TV shows

A doctor tries to navigate India and cliches in TV show ‘The Good Karma Hospital’

The British series has numerous problems but a heartwarming lead actor.

Tales of foreigners looking to “find” themselves in India constitute perhaps the most prodigious genre of writing about this country from beyond its shores. The British series The Good Karma Hospital also begins with this premise but updates it for our globalised age. Here, the foreigner is herself of Indian extraction.

Ruby Walker (Amrita Acharia) is a doctor in London who is recuperating, unsuccessfully, from a broken heart. She hates her job, where nurses many years her senior boss her around, and her lonely apartment, which is filled with memories of her aborted romance. So, when she spots an advertisement calling for doctors in India, she laps up the opportunity.

In Kerala, she lands at the Good Karma Hospital, run by the formidable Lydia Fonseca (Amanda Redman), a hard taskmaster who runs a tight ship. The hospital caters to the local populace as well as to the steady stream of foreign tourists, a state of affairs that translates to low funds and long hours. The team includes Ram Nair (Darshan Jariwala) and Gabriel Verma (James Floyd). Walker is plonked in the middle of the chaos that marks any Indian hospital, but the bustle is salvaged somewhat by the sheer beauty of her surroundings.


The series, directed by Dan Sefton, has its heart in the right place even if it cannot entirely avoid tone-deaf generalisations. In the very first scene, as Dr Walker is escorted from the airport to the hospital on roads where vehicles don’t seem to follow any rules, the driver comforts her by saying she needn’t worry. “Not everyone drives like this; only Hindus who are fatalistic,” he adds for good measure.

The show tries to introduce what one assumes is a primarily British audience to some of the pitfalls of Indian society, but in doing so, it often loses context, such as a sense of place. One story arc involves a man’s disappointment at the birth of a third girl child; another revolves around an unwed mother. While both these situations are not unknown in India, I am not sure Kerala comes to mind when we think of them. Plus, the background chatter in many scenes is in Hindi.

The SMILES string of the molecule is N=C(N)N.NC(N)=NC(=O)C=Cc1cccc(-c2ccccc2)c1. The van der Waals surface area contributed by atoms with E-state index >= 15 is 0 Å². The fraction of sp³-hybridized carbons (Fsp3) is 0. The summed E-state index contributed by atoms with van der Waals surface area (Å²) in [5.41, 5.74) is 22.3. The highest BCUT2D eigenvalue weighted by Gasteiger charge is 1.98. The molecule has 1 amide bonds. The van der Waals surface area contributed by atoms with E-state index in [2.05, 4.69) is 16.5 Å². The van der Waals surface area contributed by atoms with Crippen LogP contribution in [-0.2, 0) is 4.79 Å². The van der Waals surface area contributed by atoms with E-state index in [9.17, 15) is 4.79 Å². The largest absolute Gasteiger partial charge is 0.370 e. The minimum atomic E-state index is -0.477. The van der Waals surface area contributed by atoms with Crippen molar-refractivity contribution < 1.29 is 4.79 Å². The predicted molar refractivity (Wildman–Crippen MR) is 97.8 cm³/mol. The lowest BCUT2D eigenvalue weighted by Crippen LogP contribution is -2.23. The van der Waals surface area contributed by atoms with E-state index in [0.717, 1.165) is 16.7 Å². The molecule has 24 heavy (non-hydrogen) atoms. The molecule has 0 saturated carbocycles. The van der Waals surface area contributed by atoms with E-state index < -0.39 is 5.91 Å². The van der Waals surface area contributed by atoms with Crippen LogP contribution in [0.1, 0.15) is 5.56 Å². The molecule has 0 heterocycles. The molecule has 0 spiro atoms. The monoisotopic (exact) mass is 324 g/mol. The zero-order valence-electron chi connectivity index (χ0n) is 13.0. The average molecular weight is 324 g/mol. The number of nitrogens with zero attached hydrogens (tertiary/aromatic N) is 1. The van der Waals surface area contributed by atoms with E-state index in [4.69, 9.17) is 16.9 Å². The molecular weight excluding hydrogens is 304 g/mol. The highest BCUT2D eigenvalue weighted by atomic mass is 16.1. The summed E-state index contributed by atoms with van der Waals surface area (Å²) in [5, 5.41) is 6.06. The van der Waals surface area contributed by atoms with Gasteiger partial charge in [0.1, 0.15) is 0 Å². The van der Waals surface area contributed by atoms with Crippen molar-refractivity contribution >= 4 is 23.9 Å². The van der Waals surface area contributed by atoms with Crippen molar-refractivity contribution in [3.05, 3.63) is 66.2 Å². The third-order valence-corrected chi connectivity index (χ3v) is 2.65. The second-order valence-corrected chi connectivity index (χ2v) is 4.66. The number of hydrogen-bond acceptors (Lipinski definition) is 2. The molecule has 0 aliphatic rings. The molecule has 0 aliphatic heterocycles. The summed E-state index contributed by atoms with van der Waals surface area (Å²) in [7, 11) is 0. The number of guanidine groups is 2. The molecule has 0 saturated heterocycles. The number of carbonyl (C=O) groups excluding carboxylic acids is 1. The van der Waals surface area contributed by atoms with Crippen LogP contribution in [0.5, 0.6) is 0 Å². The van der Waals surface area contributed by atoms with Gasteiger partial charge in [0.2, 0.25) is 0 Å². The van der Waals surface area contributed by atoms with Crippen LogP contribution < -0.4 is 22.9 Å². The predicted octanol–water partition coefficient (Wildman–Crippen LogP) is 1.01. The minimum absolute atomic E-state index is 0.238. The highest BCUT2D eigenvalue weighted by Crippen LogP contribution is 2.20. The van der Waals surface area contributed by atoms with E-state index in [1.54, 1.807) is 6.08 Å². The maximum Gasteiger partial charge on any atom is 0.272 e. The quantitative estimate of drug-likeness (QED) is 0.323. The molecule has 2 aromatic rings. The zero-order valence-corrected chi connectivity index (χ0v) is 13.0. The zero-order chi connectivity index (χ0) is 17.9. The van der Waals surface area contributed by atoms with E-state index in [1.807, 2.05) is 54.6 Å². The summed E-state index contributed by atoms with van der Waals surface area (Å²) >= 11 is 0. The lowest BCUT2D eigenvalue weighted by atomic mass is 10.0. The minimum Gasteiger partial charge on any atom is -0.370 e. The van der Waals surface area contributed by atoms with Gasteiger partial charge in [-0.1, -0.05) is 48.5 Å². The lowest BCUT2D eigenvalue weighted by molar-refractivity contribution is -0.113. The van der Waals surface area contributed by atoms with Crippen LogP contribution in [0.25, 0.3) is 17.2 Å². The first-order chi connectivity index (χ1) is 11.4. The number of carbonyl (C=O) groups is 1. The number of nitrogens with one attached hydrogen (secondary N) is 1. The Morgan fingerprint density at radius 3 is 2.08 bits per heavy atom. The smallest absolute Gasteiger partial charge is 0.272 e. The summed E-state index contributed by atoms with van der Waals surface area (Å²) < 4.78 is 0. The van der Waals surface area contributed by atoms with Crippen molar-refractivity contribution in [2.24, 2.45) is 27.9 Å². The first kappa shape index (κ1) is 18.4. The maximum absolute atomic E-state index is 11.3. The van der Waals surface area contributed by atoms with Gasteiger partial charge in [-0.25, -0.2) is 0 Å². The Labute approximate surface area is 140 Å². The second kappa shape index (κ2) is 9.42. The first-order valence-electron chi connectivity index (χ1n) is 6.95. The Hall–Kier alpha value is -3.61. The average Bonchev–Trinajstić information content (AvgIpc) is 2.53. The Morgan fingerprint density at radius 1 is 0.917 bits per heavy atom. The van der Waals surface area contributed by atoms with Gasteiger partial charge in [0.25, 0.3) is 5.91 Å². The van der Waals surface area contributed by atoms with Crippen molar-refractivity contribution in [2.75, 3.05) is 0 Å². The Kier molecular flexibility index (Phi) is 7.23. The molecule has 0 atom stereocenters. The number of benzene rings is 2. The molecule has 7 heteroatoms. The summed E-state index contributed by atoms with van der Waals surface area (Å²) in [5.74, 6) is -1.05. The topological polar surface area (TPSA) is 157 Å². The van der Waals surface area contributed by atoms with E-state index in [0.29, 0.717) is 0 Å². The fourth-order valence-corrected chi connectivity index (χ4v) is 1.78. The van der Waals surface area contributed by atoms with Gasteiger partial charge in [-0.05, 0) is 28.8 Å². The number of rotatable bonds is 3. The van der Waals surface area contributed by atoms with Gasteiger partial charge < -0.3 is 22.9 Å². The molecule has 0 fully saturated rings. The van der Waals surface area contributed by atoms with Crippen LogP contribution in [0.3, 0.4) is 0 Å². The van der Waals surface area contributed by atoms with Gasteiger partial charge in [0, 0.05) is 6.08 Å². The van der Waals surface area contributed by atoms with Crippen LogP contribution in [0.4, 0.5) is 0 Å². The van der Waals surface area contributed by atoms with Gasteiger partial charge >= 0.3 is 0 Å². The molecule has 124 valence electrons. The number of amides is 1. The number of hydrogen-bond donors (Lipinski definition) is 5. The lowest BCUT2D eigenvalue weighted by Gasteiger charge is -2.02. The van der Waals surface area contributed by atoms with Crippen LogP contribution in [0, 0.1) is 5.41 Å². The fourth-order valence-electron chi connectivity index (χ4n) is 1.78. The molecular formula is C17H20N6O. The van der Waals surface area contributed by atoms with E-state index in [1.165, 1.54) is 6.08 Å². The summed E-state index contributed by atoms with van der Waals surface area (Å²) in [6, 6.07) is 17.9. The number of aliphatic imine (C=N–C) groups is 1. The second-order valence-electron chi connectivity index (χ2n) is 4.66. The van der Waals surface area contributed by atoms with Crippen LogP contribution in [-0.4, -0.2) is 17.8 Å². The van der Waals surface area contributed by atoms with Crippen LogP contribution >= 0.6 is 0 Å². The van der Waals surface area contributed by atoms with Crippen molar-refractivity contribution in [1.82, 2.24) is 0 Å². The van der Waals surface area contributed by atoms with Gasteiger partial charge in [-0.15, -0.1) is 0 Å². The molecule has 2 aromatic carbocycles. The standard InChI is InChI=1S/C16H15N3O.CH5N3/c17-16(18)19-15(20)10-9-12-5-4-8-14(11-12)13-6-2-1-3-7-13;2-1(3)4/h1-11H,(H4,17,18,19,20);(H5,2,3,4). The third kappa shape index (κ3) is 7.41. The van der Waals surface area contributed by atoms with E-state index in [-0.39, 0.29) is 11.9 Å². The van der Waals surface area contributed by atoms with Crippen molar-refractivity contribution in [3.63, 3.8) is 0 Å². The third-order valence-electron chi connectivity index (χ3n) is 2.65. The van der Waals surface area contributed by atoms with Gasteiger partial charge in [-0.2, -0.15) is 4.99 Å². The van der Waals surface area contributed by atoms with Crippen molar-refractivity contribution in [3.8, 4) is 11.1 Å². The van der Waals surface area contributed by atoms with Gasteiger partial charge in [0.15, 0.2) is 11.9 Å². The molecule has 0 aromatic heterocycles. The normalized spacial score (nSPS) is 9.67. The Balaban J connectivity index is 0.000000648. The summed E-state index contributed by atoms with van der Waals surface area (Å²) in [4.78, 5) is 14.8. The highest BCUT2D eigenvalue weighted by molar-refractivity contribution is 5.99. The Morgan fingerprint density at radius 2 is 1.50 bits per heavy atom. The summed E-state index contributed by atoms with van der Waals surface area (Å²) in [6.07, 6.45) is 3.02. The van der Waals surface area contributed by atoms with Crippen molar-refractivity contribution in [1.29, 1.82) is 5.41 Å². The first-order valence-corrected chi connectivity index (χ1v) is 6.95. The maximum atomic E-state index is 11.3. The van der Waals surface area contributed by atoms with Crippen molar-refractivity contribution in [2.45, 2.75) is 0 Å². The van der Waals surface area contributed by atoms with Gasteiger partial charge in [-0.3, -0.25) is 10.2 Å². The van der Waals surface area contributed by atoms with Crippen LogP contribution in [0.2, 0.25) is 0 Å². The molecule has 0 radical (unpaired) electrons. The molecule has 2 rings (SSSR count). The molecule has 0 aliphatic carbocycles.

Ignore these irritants and the show can be engaging, especially when it is not trying to train the viewer in Indian mores. Fonseca’s midnight rendezvous with a bar owner is a nice counterpoint to her tough act during the day. Nair has installed his son as the manager of the hospital, but the latter’s roving eye is a cause for concern. The handsome Verma cares for his patients with a resolve that can be easily mistaken for arrogance.

It is Walker who is the show’s beating heart. Unaware of Indian customs and rituals in spite of her background (British mother, absent Indian father), she takes to her new home and assignment with gusto, quickly imbibing that all-important Indian lesson of making do with what’s available. (A pediatrician, she finds herself performing minor surgeries.) But it is her deep reserves of empathy – and the gentle eyes of the actor who plays her – that make her the ideal doctor.

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